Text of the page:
Population increase outstrips water infrastructure

13th October 2017

By: Nica Schreuder



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With South Africa’s population rapidly increasing in the past 60 years, water scarcity and a lack of adequate infrastructure continue to be of concern, says water components supplier African Pipes, Valves & Fittings director Ben Levitas.

In the past, the traditional way of increasing to accommodate population increases was to invest in water infrastructure such as dams; however, for the past 20 years, very few dams have been commissioned, he explains.

“The most notable projects . . . include the Bivane dam in Parys, North West, in 2000; the Ceres Koekedouw dam, in the Western Cape, in 2001; the Inyaka dam, in Mpumalanga, in 2003; the Nandoni dam, in Limpopo, in 2004; the Kettingspruit dam, in Mpumalanga, in 2006; the Berg dam, in the Western Cape, in 2007; and the Bedford dam, in the Free State, in 2011.”

Levitas mentions that, with some of these projects being almost ten years old, there has been a lack of funding in recent years to commission new projects and upgrade existing infrastructure.

Government’s efforts to address these challenges materialised in the form of the first draft of the National Water Resources Strategy (NWRS1) in September 2004, with a second draft, the NWRS2, completed in 2013. The NWRS focused on water-use efficiency, water protection and conservation, as well as water demand management, to ensure that there would be sufficient water to meet the needs of the growing popu- lation, explains Levitas.

“The targets set out in NWRS1 and NWRS2 became ‘non-negotiable performance areas’ that needed to be implemented immediately in all water-use sectors, especially at municipalities.”

Levitas points out that the NWRS2 acknowledges that South Africa is a water-stressed country facing a number of water challenges and concerns. It identifies three broad objectives: that water supports development and the elimination of poverty and inequality; that it contributes to the economy and job creation; and that water is protected, used, developed, conserved, managed and controlled in an equitable and sustainable manner.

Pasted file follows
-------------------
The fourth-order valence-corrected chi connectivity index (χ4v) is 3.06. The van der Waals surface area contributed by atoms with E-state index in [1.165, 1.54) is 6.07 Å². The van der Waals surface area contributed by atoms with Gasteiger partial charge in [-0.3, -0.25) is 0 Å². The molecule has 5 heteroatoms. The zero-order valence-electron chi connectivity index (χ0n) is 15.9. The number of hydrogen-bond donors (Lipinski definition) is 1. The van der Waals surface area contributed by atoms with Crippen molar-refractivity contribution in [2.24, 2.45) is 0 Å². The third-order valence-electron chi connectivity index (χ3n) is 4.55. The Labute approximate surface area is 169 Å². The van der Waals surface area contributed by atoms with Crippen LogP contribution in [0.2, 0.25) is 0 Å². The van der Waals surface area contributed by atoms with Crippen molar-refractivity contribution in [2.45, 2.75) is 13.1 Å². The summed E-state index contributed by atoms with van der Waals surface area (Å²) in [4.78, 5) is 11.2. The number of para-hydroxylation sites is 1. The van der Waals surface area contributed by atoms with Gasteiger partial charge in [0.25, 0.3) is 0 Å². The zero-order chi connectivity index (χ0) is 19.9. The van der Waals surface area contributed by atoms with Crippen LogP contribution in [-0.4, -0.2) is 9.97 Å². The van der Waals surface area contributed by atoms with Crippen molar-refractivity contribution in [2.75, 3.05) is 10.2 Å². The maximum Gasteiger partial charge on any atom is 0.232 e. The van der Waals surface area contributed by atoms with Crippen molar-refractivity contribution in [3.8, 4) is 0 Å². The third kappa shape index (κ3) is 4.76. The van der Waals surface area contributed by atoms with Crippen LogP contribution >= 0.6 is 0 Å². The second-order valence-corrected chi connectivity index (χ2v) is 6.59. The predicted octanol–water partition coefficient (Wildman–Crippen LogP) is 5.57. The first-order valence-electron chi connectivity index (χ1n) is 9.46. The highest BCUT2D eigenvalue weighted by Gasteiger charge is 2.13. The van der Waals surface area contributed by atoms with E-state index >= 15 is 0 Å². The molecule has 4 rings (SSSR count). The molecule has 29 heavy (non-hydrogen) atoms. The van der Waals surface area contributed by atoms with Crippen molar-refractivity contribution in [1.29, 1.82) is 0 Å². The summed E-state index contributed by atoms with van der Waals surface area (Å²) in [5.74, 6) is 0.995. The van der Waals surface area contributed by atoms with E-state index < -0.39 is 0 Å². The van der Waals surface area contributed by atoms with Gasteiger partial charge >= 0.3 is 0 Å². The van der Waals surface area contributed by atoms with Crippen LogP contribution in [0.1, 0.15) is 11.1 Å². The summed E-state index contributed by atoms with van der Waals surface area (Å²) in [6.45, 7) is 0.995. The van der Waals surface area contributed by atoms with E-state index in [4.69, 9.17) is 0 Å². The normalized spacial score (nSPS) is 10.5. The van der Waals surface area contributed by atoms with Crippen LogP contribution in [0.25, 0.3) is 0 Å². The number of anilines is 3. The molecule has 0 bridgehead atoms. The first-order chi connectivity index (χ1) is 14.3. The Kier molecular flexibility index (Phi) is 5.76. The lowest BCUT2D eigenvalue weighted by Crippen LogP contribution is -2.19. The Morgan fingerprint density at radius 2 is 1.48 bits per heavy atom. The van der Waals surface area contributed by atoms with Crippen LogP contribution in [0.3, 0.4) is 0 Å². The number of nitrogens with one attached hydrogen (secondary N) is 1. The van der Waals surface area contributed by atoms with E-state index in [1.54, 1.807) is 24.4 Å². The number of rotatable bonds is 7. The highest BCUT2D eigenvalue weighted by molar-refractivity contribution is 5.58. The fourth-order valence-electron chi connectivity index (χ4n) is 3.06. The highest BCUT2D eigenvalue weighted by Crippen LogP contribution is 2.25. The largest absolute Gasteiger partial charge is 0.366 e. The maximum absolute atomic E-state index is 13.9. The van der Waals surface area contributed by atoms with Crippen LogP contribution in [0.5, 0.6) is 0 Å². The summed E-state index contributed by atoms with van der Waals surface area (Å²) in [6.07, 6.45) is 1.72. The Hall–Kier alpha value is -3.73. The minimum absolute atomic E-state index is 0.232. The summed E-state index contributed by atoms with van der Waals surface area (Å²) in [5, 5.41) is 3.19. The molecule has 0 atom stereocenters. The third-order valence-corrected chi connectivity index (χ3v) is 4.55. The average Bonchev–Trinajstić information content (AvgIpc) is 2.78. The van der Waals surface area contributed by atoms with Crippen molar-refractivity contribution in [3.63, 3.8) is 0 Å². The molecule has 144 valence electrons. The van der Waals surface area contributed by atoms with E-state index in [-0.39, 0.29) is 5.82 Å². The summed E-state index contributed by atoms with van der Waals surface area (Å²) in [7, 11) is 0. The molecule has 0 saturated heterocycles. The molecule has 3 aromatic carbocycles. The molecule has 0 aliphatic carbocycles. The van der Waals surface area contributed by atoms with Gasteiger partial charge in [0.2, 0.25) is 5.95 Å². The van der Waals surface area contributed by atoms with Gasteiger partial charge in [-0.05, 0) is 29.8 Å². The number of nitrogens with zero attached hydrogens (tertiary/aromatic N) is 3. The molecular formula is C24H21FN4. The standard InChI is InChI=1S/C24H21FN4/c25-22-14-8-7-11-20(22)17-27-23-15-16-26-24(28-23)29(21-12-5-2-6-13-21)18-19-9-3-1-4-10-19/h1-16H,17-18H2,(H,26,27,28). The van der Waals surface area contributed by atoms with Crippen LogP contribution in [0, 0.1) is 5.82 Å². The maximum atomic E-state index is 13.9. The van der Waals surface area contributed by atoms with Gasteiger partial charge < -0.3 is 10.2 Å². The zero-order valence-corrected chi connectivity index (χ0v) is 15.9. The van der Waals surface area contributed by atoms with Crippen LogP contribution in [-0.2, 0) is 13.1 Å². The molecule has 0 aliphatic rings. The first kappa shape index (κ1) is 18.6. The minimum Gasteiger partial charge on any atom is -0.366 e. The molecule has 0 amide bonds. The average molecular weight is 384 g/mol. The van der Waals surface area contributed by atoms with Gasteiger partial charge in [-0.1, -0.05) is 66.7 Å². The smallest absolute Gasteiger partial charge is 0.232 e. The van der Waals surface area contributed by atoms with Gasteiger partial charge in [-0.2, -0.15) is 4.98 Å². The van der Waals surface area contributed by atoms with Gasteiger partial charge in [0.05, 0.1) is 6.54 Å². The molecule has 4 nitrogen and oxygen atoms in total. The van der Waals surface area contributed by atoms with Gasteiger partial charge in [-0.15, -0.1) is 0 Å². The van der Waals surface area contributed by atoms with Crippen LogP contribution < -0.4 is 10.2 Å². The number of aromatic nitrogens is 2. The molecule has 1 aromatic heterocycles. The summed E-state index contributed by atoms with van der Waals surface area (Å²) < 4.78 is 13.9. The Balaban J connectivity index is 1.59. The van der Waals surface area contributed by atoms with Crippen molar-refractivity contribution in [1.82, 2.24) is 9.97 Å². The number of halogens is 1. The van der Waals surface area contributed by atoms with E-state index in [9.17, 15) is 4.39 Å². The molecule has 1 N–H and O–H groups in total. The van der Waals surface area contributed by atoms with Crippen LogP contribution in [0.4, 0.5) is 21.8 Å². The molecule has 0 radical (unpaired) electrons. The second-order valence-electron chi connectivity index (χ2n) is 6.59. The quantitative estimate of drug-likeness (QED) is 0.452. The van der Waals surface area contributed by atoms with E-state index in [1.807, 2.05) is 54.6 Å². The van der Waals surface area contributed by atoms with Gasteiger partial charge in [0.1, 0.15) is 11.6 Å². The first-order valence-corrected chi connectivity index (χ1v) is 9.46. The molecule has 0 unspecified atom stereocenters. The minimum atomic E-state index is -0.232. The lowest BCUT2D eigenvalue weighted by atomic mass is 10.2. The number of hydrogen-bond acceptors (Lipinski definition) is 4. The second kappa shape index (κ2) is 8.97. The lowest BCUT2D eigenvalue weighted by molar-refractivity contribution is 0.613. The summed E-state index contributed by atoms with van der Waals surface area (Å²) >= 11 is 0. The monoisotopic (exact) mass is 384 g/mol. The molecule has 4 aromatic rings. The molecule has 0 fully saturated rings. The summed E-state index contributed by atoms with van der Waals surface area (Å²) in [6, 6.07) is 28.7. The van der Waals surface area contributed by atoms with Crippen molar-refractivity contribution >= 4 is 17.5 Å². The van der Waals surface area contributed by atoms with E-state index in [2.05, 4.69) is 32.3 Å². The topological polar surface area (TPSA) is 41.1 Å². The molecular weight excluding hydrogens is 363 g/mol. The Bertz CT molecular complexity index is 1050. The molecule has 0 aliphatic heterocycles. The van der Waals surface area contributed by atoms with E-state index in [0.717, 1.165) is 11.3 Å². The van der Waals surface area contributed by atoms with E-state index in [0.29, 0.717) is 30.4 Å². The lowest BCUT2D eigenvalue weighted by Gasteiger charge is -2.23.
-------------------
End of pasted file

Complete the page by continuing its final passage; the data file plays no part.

In addition, he highlights that the NWRS2 aims to consider other potential water sources such as water reuse, desalination, ground- water use, rainwater harvesting and recovering water from acid mine drainage.

“Another pertinent issue addressed in the NWRS2 was the waste of nonrevenue water, which amounted to R7.2-billion a year, and had been ignored by municipalities in the past,” says Levitas.

He cites South African Institution of Civil Engineering president Dr Chris Herold, who estimates that the amount of municipality-supplied water lost through leaking pipes comprised 25% of all water supply, a concern during a time of severe drought and water restrictions. According to Herold, the 15% consumption reduction target given to municipalities 20 years ago has not been achieved, and water consumption has increased since then.

“The cumulative loss, since before the drought started until now, amounts to 1.1-billion cubic metres of water through leakage. About 610-million cubic metres of water was lost as a direct result of the drought, while the rest could be attributed to depressed dam storage caused by losses incurred in the two years preceding the drought.”

Herold notes that, if water restrictions had been imposed earlier, it would have made a difference in the current water shortage crisis facing the country. He adds that restricting water supply at night could significantly impact on water losses; this measure is being implemented by the Ekurhuleni municipality.

Levitas attributes the unfortunate reality of no municipalities being able to meet their reduced consumption targets or to significantly reduce the amount of wasted water to ageing water infrastructure and “the demise of good governance protocols in most municipalities, exacerbated by corruption, the misallocation of funds, and poorly trained personnel”.

Moreover, he notes that, as a result of the lack of funding and the appointment of inadequately qualified employees, the South African Bureau of Standards (SABS) has been unable to test any piping or fittings required for integral pipelines since 2008. This has further exacerbated the country’s water supply crisis.

“At the South African Plastic Pipe Manufacturers Association conference held last month, the newly appointed SABS head Ian Plaatjies apologised to the industry for ‘letting it down’ and made it known that the bureau had only 30% of the equipment required to properly test water components.”

He laments that the SABS, which had established an enviable reputation of excellence for many decades, joined the ranks of so many other institutions, owing to political interference, becoming a liability.

Edited by Zandile Mavuso
Creamer Media Senior Deputy Editor: Features



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